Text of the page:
This subdivision of the county is situated in the extreme northeastern portion. On its east is Carroll county;
on the south is Perry and Fairfield townships, the Wabash river forming the boundary line from the northeast to
the southwest. The surface of this township is principally low and level along the banks of the river, the soil
being of the richest formation and produces corn and wheat in great abundance. From north to southwest the surface
is characterized by hills that slope gently toward the center of the township, forming beautiful farm lands.
Concerning the pioneer settlement of this part of Tippecanoe it may be stated that the first white man to reside
there was Jesse Jackson, who came in 1826, and settled on the farm later owned by John Stair. Later in that year
came John Martin, John Burgett and Barney De Will.
In 1827 came John Fisher, James Anderson. John Blackburn and Thomas Hoyt.
In 1828 the settlers who entered this portion of the county were David Lyon, Jesse Large and Jonathan Tullis, who,
in 1829, were followed in their settlement by John Stair, John Stanfield. Sr., William Cox and James Schoolcraft.
During 1830-31 the settlement was increased by the coming of permanent settlers in the persons of Henry Stair,
George Snodgrass, John Burley, Emanuel Thouse, Robert Williams and David Randle. The greatest number of these settlers
were located between Sugar creek and Buck creek. To the east and farther up Buck creek another settlement was effected
by the following families: John Isley, William Hilt, Emery Harris, John Richardson, Joseph Miller and James Bulger.
In the year 1831 others settled at various points, and they included the following persons: John Cunningham, James
Willison, John Elliott, Alexander Johnson, George Walton and Henry Swank. Besides this list of pioneers within
this township were also Lewis Rogers, Philip Stair, David Gish, Silas Burgett, David Kuhns. John Bowman, John Leonard
and Martin May.
Contrary to the general rule of settlement in Tippecanoe county, the first settlers here made their improvements
on heavily timbered lands which they cut the forest kings off of and then subdued the lands by the hardest manner
Among the early improvements in Washington township may be mentioned the building of a saw mill by Philip Stair
in 1831, near the Sugar creek culvert. A blacksmith's shop was added in that year by John Gray, the same being
located on what was subsequently known as the Albert Stair farm.
A tannery was built in 1832, near the grist mill later owned by Bates but operated by John D. Miller.
In addition to some of the important events additional to those already mentioned may be named these: The first
physician in the township to practice medicine was Dr. Anthony Garrett, who established himself in practice in
The earliest marriage union recorded is that of Abraham Bush and Miss Polly Tullis, in 1830. The next was that
of Daniel Fisher and Miss Mary A. Chapman, which was soon followed by the union of Daniel Kessler and Miss Rachel
Fisher, in 1831.
The first death in the township was in the month of August, 1828 it being Henry Anderson, who was buried in Union
cemetery. His son died a month later and his wife the year following. David Lyon died in September, 1830, and Barney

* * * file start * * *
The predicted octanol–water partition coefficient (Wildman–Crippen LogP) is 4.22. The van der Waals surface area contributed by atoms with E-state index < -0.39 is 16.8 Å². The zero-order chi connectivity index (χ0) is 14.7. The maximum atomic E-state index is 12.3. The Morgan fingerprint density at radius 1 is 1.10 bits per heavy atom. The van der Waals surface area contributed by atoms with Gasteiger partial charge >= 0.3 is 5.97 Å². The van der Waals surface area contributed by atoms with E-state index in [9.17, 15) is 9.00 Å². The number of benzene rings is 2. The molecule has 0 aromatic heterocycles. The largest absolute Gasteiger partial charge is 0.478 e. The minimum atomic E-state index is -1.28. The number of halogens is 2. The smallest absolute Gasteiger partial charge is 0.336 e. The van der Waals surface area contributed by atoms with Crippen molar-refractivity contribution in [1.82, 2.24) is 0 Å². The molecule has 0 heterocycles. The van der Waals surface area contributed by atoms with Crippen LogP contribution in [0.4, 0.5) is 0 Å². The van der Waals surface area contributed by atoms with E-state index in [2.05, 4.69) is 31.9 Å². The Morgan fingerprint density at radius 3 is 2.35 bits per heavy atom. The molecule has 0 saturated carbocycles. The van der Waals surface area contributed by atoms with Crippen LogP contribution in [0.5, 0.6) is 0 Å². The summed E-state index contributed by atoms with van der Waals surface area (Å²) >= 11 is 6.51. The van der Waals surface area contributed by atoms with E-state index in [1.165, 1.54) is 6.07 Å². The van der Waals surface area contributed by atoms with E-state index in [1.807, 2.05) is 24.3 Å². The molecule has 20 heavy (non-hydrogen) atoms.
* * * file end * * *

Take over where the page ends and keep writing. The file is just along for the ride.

De Witt and Eliza Schoolcraft at about the same date.
The first election in this part of Tippecanoe county was held at Philip Stair's mill, in April, 1832. John Cunningham
was elected justice of the peace and James Fisher constable.
The first religious services were held at the home of John Fisher, the preachers usually being of the Methodist
Episcopal denomination. At the village of Americus the first church of the township was erected about 1843. The
next place of worship was built in 1854 by the Methodist and United Brethren denominations on Union Hill, near
TOWNS AND VILLAGES.
Americus was platted in 1832 by William Digby, who was the founder also of the city of Lafayette. At this time
Americus was the terminus of the Erie canal and had bright prospects of becoming the largest place within Tippecanoe
county. The plan was to make it the county seat; real estate took on fabulous prices and mercantile pursuits were
lively at that point, but as the canal was extended on by way of Lafayette the trade was diverted and Americus
lapsed into a mere hamlet with hopes forever blighted per force of circumstances. At present the population is
placed at about forty people.
Colburn, originally Chapmanville, is situated on the line of the Wabash railway, on sections 13 and 24. It was
laid out by Jacob Chapman in 1858, and incorporated under the name of Chapmanville, later changed to Colburn. In
1886 there were a number of mills and small factories in Colburn, and at present the business interests consist
of general stores, postoffice, a few minor shops and has a population of about three hundred souls. A Masonic lodge
was instituted there by John M. Kerpen, July 1, 1874, with twelve members, the officers being George Z. Ychacoll,
master; Joseph H. Anderson, senior warden, and Henry Kneale, junior warden.
Transitville was laid out on section 33, in 1856, by Samuel Miller. For a few years it was the center of a fair
trading territory. A Masonic lodge was instituted there - No. 425, Free and Accepted Masons, in 1870. As a town
it never materialized to any considerable extent. Its name was changed to Buck Creek and now has a population of
about two hundred and fifty.